The family and its allies, among them the striking team of conservative legal scholar Kenneth Starr (of Bill Clinton impeachment fame) and liberal legal scholar Edwin Cherminsky, contend that understanding the definition of "unavoidable" as categorically barring design-defect claims would render the word meaningless. Its purpose in the statute, they argue, is to allow people to show the injury could have been prevented -- in this case, by using a better vaccine design.
When the Third Circuit found for Wyeth on the issue, it declared that the meaning of "unavoidable" wasn't definitively answered by the statute itself, and it turned to legislative history to decide the question. However, Starr and Cherminsky pointed out that preemption is supposed to require a clear statement of congressional intent in order to preserve states' powers, making the relevance of legislative history questionable, especially when the statute itself doesn't make a clear statement. Even if legislative history is useful for preemption analysis, they continue, in this case it doesn't provide the kind of clear statement of intent that the Constitution requires.
Not Merely Hypothetical Consequences
Although the briefs focused on linguistic arguments about what "unavoidable" meant in light of the statute's structure and history, and whether that meaning was clear enough to trigger preemption of design-defect claims, the oral argument was more outcome-oriented, focusing on the consequences of each meaning of unavoidable.
If the family's meaning prevails, the justices were concerned that pharmaceutical firms would be driven to stop making vaccines due to the expense of defending design-defect cases (and paying out large judgments if they lost). If Wyeth's meaning wins, the justices were concerned that people who suffered injuries that were "avoidable" in a normal sense would not be compensated for them. Similarly, the justices were concerned that without the threat of design-defect lawsuits, companies that knew that safer designs existed would lack the incentive to develop or produce them, as the plaintiffs allege happened in Rebecca's case.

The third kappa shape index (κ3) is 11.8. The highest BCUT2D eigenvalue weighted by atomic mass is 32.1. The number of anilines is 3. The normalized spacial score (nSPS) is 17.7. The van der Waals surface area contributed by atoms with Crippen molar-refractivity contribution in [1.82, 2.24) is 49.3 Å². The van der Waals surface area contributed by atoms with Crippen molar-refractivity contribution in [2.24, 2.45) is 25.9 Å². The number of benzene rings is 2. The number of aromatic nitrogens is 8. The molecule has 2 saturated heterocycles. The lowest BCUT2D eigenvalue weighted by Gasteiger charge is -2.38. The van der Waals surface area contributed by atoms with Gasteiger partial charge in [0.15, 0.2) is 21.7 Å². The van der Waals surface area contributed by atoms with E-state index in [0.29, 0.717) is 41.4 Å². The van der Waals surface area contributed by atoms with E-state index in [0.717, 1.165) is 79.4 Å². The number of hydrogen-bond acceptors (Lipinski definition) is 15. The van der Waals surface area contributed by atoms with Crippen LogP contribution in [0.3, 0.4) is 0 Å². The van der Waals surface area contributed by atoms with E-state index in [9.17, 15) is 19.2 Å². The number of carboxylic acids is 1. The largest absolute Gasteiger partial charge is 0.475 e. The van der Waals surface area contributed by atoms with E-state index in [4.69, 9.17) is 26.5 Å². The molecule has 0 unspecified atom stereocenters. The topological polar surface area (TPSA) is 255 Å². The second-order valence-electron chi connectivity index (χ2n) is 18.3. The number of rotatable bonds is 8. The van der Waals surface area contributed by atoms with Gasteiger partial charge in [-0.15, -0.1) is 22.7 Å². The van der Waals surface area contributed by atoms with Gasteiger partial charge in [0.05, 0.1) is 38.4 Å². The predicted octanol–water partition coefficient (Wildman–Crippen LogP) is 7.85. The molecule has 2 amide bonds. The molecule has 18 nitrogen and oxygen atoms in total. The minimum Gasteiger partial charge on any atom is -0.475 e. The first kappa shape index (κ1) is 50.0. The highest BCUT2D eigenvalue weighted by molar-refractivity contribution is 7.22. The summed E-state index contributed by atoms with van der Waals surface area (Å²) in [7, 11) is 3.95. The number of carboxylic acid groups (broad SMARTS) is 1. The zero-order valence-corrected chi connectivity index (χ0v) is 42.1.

The immediate consequences of this decision aren't theoretical: If the Bruesewitzes' view wins out, some 5,000 people are likely to sue vaccine makers in state courts alleging defective vaccine design caused their children's autism, and vaccine makers warn that allowing defective-design suits could drive them out of the vaccine business.
So, not only did two consistent votes against preemption retire with Souter and Stevens, but one of their replacements -- Justice Elena Kagan -- won't participate in this case. Thus, for the family to win this case -- no preemption -- and assuming the justices vote roughly as they have in the past, not only must Justice Sonia Sotomayor vote with Justices Ruth Bader Ginsburg and Stephen Breyer, but two out of the trio of Justices Kennedy, Thomas and Scalia must join them. After Stevens retired, SCOTUSblog predicted that preemption might be one of the areas of law that shifted. This case will be a harbinger of how big that shift might be.